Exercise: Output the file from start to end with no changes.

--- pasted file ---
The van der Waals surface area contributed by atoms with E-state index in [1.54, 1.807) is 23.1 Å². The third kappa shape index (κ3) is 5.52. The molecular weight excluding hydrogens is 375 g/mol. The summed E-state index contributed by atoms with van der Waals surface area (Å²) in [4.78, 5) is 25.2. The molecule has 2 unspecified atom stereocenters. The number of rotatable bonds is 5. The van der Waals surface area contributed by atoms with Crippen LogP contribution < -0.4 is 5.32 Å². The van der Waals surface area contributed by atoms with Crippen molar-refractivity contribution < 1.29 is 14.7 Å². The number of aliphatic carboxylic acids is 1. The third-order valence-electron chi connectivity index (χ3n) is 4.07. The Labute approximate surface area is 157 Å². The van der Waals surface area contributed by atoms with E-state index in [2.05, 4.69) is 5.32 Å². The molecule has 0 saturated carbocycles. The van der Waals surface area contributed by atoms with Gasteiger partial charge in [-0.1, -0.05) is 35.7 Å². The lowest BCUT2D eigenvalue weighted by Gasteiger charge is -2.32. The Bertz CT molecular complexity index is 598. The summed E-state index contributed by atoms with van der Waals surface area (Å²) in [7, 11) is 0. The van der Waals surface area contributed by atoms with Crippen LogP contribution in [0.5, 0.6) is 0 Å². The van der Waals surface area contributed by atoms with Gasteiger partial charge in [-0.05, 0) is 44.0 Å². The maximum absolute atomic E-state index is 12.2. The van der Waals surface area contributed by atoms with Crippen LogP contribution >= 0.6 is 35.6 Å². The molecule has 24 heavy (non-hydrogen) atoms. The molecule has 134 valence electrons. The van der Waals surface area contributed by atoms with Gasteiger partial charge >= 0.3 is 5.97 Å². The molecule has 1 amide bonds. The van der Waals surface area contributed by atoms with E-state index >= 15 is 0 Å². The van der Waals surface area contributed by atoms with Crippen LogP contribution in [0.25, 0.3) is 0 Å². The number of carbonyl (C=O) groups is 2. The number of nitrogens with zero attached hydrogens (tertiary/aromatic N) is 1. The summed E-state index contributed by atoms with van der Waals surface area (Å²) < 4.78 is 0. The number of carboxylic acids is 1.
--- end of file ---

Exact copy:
The van der Waals surface area contributed by atoms with E-state index in [1.54, 1.807) is 23.1 Å². The third kappa shape index (κ3) is 5.52. The molecular weight excluding hydrogens is 375 g/mol. The summed E-state index contributed by atoms with van der Waals surface area (Å²) in [4.78, 5) is 25.2. The molecule has 2 unspecified atom stereocenters. The number of rotatable bonds is 5. The van der Waals surface area contributed by atoms with Crippen LogP contribution < -0.4 is 5.32 Å². The van der Waals surface area contributed by atoms with Crippen molar-refractivity contribution < 1.29 is 14.7 Å². The number of aliphatic carboxylic acids is 1. The third-order valence-electron chi connectivity index (χ3n) is 4.07. The Labute approximate surface area is 157 Å². The van der Waals surface area contributed by atoms with E-state index in [2.05, 4.69) is 5.32 Å². The molecule has 0 saturated carbocycles. The van der Waals surface area contributed by atoms with Gasteiger partial charge in [-0.1, -0.05) is 35.7 Å². The lowest BCUT2D eigenvalue weighted by Gasteiger charge is -2.32. The Bertz CT molecular complexity index is 598. The summed E-state index contributed by atoms with van der Waals surface area (Å²) in [7, 11) is 0. The van der Waals surface area contributed by atoms with Crippen LogP contribution in [0.5, 0.6) is 0 Å². The van der Waals surface area contributed by atoms with Gasteiger partial charge in [-0.05, 0) is 44.0 Å². The maximum absolute atomic E-state index is 12.2. The van der Waals surface area contributed by atoms with Crippen LogP contribution >= 0.6 is 35.6 Å². The molecule has 24 heavy (non-hydrogen) atoms. The molecule has 134 valence electrons. The van der Waals surface area contributed by atoms with Gasteiger partial charge >= 0.3 is 5.97 Å². The molecule has 1 amide bonds. The van der Waals surface area contributed by atoms with E-state index >= 15 is 0 Å². The van der Waals surface area contributed by atoms with Crippen LogP contribution in [0.25, 0.3) is 0 Å². The number of carbonyl (C=O) groups is 2. The number of nitrogens with zero attached hydrogens (tertiary/aromatic N) is 1. The summed E-state index contributed by atoms with van der Waals surface area (Å²) < 4.78 is 0. The number of carboxylic acids is 1.